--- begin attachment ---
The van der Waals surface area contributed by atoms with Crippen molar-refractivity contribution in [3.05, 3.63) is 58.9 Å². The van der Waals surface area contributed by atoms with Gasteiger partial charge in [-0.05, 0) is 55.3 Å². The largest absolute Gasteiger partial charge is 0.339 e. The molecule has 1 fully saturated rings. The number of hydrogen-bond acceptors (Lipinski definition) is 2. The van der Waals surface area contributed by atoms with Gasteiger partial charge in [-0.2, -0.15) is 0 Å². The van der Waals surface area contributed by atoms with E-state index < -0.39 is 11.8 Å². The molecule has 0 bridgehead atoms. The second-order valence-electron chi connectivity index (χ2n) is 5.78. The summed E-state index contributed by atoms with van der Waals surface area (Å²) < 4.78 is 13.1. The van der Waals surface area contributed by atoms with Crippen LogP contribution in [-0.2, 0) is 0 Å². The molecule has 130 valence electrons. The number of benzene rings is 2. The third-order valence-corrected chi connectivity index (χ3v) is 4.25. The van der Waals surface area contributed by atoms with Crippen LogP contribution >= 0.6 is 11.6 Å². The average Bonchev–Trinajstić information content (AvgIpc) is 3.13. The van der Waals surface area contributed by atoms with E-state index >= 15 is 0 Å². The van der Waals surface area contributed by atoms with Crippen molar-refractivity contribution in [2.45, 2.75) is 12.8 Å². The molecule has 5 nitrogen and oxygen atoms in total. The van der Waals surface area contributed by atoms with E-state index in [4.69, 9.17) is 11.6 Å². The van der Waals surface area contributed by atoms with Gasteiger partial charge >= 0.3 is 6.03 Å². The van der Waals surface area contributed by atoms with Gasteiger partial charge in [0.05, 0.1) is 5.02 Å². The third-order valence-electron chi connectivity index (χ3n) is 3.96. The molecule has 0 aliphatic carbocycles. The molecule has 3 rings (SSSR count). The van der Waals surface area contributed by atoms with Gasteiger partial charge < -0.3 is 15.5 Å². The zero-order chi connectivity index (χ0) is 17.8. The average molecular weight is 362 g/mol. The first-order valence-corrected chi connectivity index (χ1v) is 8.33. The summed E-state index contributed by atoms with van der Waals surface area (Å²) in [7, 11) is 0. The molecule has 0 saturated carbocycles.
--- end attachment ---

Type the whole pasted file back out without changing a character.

The van der Waals surface area contributed by atoms with Crippen molar-refractivity contribution in [3.05, 3.63) is 58.9 Å². The van der Waals surface area contributed by atoms with Gasteiger partial charge in [-0.05, 0) is 55.3 Å². The largest absolute Gasteiger partial charge is 0.339 e. The molecule has 1 fully saturated rings. The number of hydrogen-bond acceptors (Lipinski definition) is 2. The van der Waals surface area contributed by atoms with Gasteiger partial charge in [-0.2, -0.15) is 0 Å². The van der Waals surface area contributed by atoms with E-state index < -0.39 is 11.8 Å². The molecule has 0 bridgehead atoms. The second-order valence-electron chi connectivity index (χ2n) is 5.78. The summed E-state index contributed by atoms with van der Waals surface area (Å²) < 4.78 is 13.1. The van der Waals surface area contributed by atoms with Crippen LogP contribution in [-0.2, 0) is 0 Å². The molecule has 130 valence electrons. The number of benzene rings is 2. The third-order valence-corrected chi connectivity index (χ3v) is 4.25. The van der Waals surface area contributed by atoms with Crippen LogP contribution >= 0.6 is 11.6 Å². The average Bonchev–Trinajstić information content (AvgIpc) is 3.13. The van der Waals surface area contributed by atoms with E-state index >= 15 is 0 Å². The van der Waals surface area contributed by atoms with Crippen molar-refractivity contribution in [2.45, 2.75) is 12.8 Å². The molecule has 5 nitrogen and oxygen atoms in total. The van der Waals surface area contributed by atoms with E-state index in [4.69, 9.17) is 11.6 Å². The van der Waals surface area contributed by atoms with Gasteiger partial charge >= 0.3 is 6.03 Å². The van der Waals surface area contributed by atoms with Gasteiger partial charge in [0.05, 0.1) is 5.02 Å². The third-order valence-electron chi connectivity index (χ3n) is 3.96. The molecule has 0 aliphatic carbocycles. The molecule has 3 rings (SSSR count). The van der Waals surface area contributed by atoms with Gasteiger partial charge < -0.3 is 15.5 Å². The zero-order chi connectivity index (χ0) is 17.8. The average molecular weight is 362 g/mol. The first-order valence-corrected chi connectivity index (χ1v) is 8.33. The summed E-state index contributed by atoms with van der Waals surface area (Å²) in [7, 11) is 0. The molecule has 0 saturated carbocycles.